Habitat, trophic levels and migration patterns of the short-finned squid Illex argentinus from stable isotope analysis of beak regions
Illex argentinus is an ecologically and economically important species, assumed to be restricted to the Patagonian Shelf and around the subtropical convergence. Beaks found in diet samples from black-browed albatrosses Thalassarche melanophris during chick rearing initially suggested that it may also inhabit Antarctic waters until it was appreciated that I. argentinus is used as fishing bait by commercial longliners within albatrosses foraging areas. Here, we applied a new methodology involving stable isotope analysis (δ13C and δ15N) in two regions [tip of the rostrum (juvenile) and wing (adult)] of lower beaks obtained from diet samples of black-browed albatrosses breeding at Bird Island (South Georgia). The aims were to (1) assess if I. argentinus could inhabit Antarctic waters somewhere in the life cycle (2) determine the trophic ecology of I. argentinus, and (3) discuss possible migration patterns of I. argentinus and whether its distribution may change in the future. Values of δ13C (proxy for habitat) were − 18.4 ± 0.7‰ and − 17.1 ± 0.4‰ during the juvenile and adult life stages, respectively, indicating a northwards ontogenetic shift, and that this species exclusively inhabits waters north of the Antarctic Polar Front. Values of δ15N was lower in juveniles (+5.9 ± 1.1‰) than adults (+8.4 ± 1.3‰), indicating an increase of one trophic level throughout the squid’s life, suggesting a diet shift from zooplankton to fish and squid. Based on predicted effects of climate change, the distribution of I. argentinus may become more restricted as the northern limit moves southwards because of warming ocean temperature.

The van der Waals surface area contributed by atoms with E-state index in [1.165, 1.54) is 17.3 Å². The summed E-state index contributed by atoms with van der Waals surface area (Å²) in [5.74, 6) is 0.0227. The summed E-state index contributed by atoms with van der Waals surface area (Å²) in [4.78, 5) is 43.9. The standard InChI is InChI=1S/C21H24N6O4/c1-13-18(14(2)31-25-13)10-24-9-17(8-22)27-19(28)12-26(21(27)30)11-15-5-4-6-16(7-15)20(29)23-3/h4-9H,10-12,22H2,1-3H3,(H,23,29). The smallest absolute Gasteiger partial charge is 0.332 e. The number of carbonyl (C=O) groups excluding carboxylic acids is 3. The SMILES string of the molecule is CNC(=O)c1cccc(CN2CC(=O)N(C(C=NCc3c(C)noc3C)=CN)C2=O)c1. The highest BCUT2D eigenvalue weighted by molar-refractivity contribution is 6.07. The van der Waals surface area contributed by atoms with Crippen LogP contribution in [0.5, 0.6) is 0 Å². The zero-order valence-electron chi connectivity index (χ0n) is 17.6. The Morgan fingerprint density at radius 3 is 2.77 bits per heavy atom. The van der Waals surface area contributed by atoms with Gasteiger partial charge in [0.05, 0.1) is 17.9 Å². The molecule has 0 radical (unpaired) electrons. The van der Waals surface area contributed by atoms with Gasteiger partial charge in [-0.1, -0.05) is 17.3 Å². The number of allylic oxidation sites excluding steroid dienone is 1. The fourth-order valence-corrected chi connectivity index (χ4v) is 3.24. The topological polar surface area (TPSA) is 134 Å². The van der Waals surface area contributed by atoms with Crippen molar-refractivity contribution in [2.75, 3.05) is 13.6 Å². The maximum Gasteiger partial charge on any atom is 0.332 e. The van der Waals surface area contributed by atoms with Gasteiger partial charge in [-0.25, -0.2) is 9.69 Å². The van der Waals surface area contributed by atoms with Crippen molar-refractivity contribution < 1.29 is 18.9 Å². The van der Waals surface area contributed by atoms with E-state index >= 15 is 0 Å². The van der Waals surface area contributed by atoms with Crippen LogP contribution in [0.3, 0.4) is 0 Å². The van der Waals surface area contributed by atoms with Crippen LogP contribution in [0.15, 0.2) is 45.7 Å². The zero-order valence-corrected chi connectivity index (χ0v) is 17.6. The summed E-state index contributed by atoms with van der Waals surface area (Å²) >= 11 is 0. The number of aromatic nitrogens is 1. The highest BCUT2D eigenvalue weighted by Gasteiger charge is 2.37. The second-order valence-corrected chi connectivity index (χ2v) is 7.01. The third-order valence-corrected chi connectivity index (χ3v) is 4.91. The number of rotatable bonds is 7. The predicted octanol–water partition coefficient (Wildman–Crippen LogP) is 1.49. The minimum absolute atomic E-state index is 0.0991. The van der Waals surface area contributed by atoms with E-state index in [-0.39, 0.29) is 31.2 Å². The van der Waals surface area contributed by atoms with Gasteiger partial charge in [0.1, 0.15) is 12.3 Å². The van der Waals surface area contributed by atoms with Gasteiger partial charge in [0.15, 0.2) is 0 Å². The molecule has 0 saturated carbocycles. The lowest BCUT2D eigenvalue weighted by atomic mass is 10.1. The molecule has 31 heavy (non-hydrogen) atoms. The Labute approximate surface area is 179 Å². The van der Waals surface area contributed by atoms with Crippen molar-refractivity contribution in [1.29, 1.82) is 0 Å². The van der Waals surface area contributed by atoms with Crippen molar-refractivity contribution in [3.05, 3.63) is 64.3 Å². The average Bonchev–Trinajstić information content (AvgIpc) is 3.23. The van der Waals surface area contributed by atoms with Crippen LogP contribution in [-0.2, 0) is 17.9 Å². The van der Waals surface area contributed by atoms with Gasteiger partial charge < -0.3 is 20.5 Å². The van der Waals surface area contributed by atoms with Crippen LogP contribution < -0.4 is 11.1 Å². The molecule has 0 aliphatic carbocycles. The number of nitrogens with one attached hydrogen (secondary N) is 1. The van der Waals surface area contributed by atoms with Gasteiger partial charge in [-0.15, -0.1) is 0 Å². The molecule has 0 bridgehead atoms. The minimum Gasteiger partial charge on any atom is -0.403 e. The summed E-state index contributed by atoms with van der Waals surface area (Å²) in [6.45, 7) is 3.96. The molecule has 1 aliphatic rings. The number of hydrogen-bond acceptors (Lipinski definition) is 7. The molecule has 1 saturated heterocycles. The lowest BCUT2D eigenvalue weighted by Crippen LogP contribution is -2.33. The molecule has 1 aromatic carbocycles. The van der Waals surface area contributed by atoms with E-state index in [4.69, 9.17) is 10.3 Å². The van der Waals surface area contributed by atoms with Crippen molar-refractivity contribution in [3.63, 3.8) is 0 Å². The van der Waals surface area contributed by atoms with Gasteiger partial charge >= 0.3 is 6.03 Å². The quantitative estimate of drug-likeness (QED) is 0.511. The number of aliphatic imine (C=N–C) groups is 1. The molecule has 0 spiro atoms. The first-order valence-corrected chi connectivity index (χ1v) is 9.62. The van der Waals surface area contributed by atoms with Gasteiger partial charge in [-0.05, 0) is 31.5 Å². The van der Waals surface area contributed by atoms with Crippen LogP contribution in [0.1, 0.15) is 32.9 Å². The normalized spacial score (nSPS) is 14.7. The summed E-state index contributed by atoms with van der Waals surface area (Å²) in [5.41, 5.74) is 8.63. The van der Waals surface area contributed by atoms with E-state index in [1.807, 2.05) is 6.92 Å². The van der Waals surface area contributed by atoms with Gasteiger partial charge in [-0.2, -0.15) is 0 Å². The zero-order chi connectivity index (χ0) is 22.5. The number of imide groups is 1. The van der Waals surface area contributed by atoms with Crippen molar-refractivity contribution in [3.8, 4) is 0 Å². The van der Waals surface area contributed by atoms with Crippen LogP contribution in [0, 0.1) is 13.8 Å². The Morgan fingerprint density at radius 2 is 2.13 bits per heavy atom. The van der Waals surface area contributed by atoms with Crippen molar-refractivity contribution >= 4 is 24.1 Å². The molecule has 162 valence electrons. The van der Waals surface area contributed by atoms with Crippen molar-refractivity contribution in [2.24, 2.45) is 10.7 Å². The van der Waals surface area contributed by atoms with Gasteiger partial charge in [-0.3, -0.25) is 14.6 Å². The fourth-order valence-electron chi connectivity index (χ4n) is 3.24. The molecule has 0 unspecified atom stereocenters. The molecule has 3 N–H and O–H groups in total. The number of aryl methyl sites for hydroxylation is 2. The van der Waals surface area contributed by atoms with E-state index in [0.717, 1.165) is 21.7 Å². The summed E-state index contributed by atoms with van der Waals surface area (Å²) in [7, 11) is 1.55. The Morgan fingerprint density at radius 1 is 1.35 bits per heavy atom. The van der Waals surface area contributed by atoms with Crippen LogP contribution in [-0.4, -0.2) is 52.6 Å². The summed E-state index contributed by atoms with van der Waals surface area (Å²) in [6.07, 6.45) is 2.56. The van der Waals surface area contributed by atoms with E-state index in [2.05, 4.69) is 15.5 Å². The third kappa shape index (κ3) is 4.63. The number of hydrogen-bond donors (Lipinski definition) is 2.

Authors: Queirós, José P, Phillips, Richard A., Baeta, Alexandra, Abreu, José P, Xavier, Jose C. ORCID record for Jose C. Xavier